For Reykjavik’s best food options, we recommend Snaps, a French-Icelandic bistro nestled in the old part of downtown, where you can drink a mimosa amid the cozy atmosphere of ample windows and hanging plants, and choose from a vast menu of egg styles from Eggs Norwegian to Eggs Benedict.
We recommend lounging in one of the many public swimming pools dotted around the city and at its outskirts. With Iceland’s plethora of geothermal heated water, the pools reflect the long-standing tradition of the public bath as a social place. Enjoy the Art Deco style Sundhöllin, for example.
After a relaxing lounge in the pool, check out some of the city’s many museums and art galleries. If Icelandic history and Vikings are more your style, check out the National Museum. Here are 10 of Iceland’s best museums to scope out your options.
This tour, which takes about six hours in total, starting and ending in Reykjavik, is definitely the number one tourist trip and for good reason. It covers three incredible sites with a tour guide and for a good price. The sites include the Geysir Hot Spring area, which comprises a dozen boiling pits – the most active of which, Strokkur, spouts every few minutes to heights of 30 meters. The tour also includes Thingvellir National Park, the site of the first democratic election 1,000 years ago, and Gullfoss waterfall.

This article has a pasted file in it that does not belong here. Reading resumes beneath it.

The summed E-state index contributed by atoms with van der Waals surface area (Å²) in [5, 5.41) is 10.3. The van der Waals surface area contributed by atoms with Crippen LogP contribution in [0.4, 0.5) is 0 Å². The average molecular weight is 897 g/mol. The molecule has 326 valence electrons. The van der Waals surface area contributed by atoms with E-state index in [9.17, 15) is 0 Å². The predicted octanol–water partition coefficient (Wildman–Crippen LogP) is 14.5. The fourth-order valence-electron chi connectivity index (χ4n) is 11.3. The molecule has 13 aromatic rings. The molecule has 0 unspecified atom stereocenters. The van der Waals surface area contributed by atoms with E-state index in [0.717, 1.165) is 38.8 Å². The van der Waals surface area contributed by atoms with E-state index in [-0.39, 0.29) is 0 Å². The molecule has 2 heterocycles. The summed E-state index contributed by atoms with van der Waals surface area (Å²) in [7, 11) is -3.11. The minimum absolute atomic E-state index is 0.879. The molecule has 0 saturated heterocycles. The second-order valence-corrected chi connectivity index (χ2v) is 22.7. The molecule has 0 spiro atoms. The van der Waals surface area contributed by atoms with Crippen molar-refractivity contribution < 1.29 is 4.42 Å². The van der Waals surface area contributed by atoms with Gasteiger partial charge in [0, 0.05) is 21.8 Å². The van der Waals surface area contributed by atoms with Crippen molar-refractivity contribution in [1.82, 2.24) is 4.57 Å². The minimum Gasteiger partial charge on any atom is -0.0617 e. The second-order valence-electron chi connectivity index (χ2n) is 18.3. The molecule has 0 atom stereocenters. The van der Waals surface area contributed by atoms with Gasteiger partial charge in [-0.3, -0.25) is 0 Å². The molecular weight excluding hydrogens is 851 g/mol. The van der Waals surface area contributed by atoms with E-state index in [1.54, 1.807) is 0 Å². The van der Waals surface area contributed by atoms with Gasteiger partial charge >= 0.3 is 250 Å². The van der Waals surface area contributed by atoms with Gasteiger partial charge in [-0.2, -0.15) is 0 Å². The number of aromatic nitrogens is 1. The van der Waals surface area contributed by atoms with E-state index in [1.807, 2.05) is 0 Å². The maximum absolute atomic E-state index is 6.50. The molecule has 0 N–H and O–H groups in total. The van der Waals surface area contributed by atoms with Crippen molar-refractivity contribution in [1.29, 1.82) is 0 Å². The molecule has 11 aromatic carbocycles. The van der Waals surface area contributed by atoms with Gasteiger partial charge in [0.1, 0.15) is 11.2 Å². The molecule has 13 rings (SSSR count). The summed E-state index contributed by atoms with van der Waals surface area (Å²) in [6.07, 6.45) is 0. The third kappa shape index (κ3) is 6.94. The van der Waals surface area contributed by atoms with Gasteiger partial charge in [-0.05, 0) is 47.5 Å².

Reykjavik is quite small and compact and makes a great place for walking between landmarks. This tour will take you through the green lawn of Klambratún Park in East Reykjavik to the Mýri area near the University, through downtown and over to the oceanside Harpa Concert Hall. For a place with rather young architecture, Reykjavik has made up for the centuries of living in impermanent structures with these 10 remarkable architectural highlights.